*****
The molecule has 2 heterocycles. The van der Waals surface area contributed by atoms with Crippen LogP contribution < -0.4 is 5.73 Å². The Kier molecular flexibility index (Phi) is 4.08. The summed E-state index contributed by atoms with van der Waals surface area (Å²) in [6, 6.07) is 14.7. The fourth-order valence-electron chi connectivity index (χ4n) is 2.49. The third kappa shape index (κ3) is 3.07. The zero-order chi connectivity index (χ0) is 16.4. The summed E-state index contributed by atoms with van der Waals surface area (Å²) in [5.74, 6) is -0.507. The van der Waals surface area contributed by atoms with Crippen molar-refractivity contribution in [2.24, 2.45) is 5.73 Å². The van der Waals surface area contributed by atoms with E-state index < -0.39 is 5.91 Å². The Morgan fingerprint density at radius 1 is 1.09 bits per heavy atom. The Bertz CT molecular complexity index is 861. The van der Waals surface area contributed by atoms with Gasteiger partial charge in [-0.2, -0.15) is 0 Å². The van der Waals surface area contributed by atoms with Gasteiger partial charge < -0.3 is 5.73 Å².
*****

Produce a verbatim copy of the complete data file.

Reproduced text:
The molecule has 2 heterocycles. The van der Waals surface area contributed by atoms with Crippen LogP contribution < -0.4 is 5.73 Å². The Kier molecular flexibility index (Phi) is 4.08. The summed E-state index contributed by atoms with van der Waals surface area (Å²) in [6, 6.07) is 14.7. The fourth-order valence-electron chi connectivity index (χ4n) is 2.49. The third kappa shape index (κ3) is 3.07. The zero-order chi connectivity index (χ0) is 16.4. The summed E-state index contributed by atoms with van der Waals surface area (Å²) in [5.74, 6) is -0.507. The van der Waals surface area contributed by atoms with Crippen molar-refractivity contribution in [2.24, 2.45) is 5.73 Å². The van der Waals surface area contributed by atoms with E-state index < -0.39 is 5.91 Å². The Morgan fingerprint density at radius 1 is 1.09 bits per heavy atom. The Bertz CT molecular complexity index is 861. The van der Waals surface area contributed by atoms with Gasteiger partial charge in [-0.2, -0.15) is 0 Å². The van der Waals surface area contributed by atoms with Gasteiger partial charge < -0.3 is 5.73 Å².